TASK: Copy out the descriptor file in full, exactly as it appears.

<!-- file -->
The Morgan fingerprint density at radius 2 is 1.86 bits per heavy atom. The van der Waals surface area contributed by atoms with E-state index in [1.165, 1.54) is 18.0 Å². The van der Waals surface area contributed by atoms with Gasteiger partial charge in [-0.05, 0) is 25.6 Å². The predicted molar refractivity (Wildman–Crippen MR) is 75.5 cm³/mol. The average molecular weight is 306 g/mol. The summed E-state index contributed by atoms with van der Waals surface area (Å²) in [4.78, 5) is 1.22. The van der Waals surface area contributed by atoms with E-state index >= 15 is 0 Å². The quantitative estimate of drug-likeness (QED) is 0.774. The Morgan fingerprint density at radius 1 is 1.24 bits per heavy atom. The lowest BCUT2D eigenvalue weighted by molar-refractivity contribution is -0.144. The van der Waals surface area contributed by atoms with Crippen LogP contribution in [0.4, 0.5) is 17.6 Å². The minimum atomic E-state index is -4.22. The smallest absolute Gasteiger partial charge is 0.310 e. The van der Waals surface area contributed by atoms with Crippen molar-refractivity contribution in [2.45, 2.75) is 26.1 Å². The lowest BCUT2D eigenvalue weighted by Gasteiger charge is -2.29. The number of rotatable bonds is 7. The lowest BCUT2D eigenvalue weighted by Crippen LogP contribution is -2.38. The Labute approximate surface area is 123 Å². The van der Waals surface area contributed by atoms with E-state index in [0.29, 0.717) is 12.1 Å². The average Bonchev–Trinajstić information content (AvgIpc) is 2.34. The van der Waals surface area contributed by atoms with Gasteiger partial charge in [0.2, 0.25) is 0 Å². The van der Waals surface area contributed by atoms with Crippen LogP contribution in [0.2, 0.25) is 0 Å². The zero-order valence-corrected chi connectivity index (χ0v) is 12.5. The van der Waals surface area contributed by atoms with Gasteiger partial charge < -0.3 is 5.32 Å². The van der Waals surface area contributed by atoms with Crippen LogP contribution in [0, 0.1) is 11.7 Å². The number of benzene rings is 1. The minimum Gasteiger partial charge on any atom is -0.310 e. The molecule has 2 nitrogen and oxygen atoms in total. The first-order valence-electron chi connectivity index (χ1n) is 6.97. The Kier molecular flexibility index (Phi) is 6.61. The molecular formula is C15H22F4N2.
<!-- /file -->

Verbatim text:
The Morgan fingerprint density at radius 2 is 1.86 bits per heavy atom. The van der Waals surface area contributed by atoms with E-state index in [1.165, 1.54) is 18.0 Å². The van der Waals surface area contributed by atoms with Gasteiger partial charge in [-0.05, 0) is 25.6 Å². The predicted molar refractivity (Wildman–Crippen MR) is 75.5 cm³/mol. The average molecular weight is 306 g/mol. The summed E-state index contributed by atoms with van der Waals surface area (Å²) in [4.78, 5) is 1.22. The van der Waals surface area contributed by atoms with E-state index >= 15 is 0 Å². The quantitative estimate of drug-likeness (QED) is 0.774. The Morgan fingerprint density at radius 1 is 1.24 bits per heavy atom. The lowest BCUT2D eigenvalue weighted by molar-refractivity contribution is -0.144. The van der Waals surface area contributed by atoms with Crippen LogP contribution in [0.4, 0.5) is 17.6 Å². The minimum atomic E-state index is -4.22. The smallest absolute Gasteiger partial charge is 0.310 e. The van der Waals surface area contributed by atoms with Crippen molar-refractivity contribution in [2.45, 2.75) is 26.1 Å². The lowest BCUT2D eigenvalue weighted by Gasteiger charge is -2.29. The number of rotatable bonds is 7. The lowest BCUT2D eigenvalue weighted by Crippen LogP contribution is -2.38. The Labute approximate surface area is 123 Å². The van der Waals surface area contributed by atoms with E-state index in [0.29, 0.717) is 12.1 Å². The average Bonchev–Trinajstić information content (AvgIpc) is 2.34. The van der Waals surface area contributed by atoms with Gasteiger partial charge in [0.2, 0.25) is 0 Å². The van der Waals surface area contributed by atoms with Crippen LogP contribution in [0.2, 0.25) is 0 Å². The zero-order valence-corrected chi connectivity index (χ0v) is 12.5. The van der Waals surface area contributed by atoms with Gasteiger partial charge < -0.3 is 5.32 Å². The van der Waals surface area contributed by atoms with Crippen LogP contribution in [0, 0.1) is 11.7 Å². The number of benzene rings is 1. The minimum Gasteiger partial charge on any atom is -0.310 e. The molecule has 2 nitrogen and oxygen atoms in total. The first-order valence-electron chi connectivity index (χ1n) is 6.97. The Kier molecular flexibility index (Phi) is 6.61. The molecular formula is C15H22F4N2.